“We have a good relationship (with other stakeholders), but even a good relationship doesn’t create beds,” she said. “I see that a shortage, even with good collaborative effort, is going to happen. That’s really where we’ll see people that probably will be on the streets as opposed to shelter beds.”

Belon said the county has reserved eight shelter beds per month combined at the Richmond and Concord shelters. About 70 of the more than 200 people reentering the county over the course of the next nine months will stay at a homeless shelter at some point, Belon said.

“When we say shelters, it’s really just not beds,” she said. “It’s really intensive case management services that help people gain access to all of the resources they need to end their homelessness while they’re in the shelter.”

Philip Kader, the Contra Costa chief probation officer, said the county plans on expanding health care services for ex-offenders rather than demand more from the existing system.

“They’re going to impact us – there’s no doubt about it,” he said at a community meeting Sept. 22 in Richmond. “It’s different because the state had money to fund some of that stuff. Now we have to fund it.”

Belon said she hopes the county will hold the state to its word that it will provide some additional funding for health services.

But for the meantime, she and her staff have focused on ways to add services for mental health and alcohol and drug treatment, an area with little capacity that’s expected to be in high demand.

For mental health, she said it’s a matter of adding more staff to cover ongoing, long-term treatment. And alcohol and drug treatment will require more money for contracting out local rehabilitation services.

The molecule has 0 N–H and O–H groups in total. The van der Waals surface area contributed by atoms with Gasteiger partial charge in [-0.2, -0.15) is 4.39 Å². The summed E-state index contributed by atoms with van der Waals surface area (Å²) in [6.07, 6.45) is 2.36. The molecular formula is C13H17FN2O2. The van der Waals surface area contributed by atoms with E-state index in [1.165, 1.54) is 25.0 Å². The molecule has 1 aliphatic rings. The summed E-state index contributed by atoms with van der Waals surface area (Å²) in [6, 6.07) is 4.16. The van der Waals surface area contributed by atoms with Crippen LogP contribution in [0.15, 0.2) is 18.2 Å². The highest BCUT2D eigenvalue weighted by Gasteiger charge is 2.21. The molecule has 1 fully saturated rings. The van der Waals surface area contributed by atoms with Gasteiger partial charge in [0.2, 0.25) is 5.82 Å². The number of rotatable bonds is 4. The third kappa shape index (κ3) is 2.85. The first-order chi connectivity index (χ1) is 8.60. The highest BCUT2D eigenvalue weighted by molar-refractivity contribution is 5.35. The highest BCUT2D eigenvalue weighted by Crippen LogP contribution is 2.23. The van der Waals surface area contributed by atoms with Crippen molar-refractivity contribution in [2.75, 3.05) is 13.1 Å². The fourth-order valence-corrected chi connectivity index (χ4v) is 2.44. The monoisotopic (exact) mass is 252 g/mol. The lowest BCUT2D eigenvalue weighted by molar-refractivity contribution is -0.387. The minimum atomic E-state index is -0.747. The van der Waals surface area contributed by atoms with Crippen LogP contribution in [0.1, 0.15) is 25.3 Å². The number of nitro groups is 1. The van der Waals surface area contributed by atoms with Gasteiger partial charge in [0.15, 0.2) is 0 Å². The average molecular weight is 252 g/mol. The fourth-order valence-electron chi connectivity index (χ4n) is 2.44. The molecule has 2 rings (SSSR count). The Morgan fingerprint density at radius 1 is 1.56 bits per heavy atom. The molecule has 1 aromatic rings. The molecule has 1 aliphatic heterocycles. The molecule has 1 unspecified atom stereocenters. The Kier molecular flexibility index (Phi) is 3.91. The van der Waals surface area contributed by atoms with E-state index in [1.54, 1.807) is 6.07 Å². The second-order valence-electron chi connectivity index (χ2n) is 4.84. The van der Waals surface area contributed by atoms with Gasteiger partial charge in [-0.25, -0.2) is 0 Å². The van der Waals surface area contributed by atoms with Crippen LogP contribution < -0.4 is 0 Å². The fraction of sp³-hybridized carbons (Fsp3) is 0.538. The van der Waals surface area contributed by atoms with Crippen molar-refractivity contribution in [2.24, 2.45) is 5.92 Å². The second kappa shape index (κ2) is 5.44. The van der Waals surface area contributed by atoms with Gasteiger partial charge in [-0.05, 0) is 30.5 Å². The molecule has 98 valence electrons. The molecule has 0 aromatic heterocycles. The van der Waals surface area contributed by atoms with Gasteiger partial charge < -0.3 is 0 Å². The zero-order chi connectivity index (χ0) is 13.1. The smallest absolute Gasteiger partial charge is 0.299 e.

Based on past data, an estimated 25 percent of the reentry population will need some sort of outpatient mental health service and medication management support, Belon said.

“We currently have no capacity in that (alcohol and drug treatment) system, as well as the mental health system,” Belon said. “So what this money does is allows us to build additional capacity so that people can gain immediate access to care.”

Castillo said there’s a need for more homeless health services, but that the number of ex-offenders reentering isn’t to blame. The healthcare providers on site at the shelter, which include a public health nurse, a mental health specialist, and a substance abuse specialist, are overwhelmed with a backlog of appointments.

“Obviously, there’s always a need for more, because the capacity that we’re trying to serve folks on is difficult,” he said.

The county’s biggest challenge, Rutland said, will be curbing the recidivism rate by ensuring ex-offenders are provided enough basic services.

“If really nothing changes, the (chief of police) is going to ask for a new county jail in two or three years.”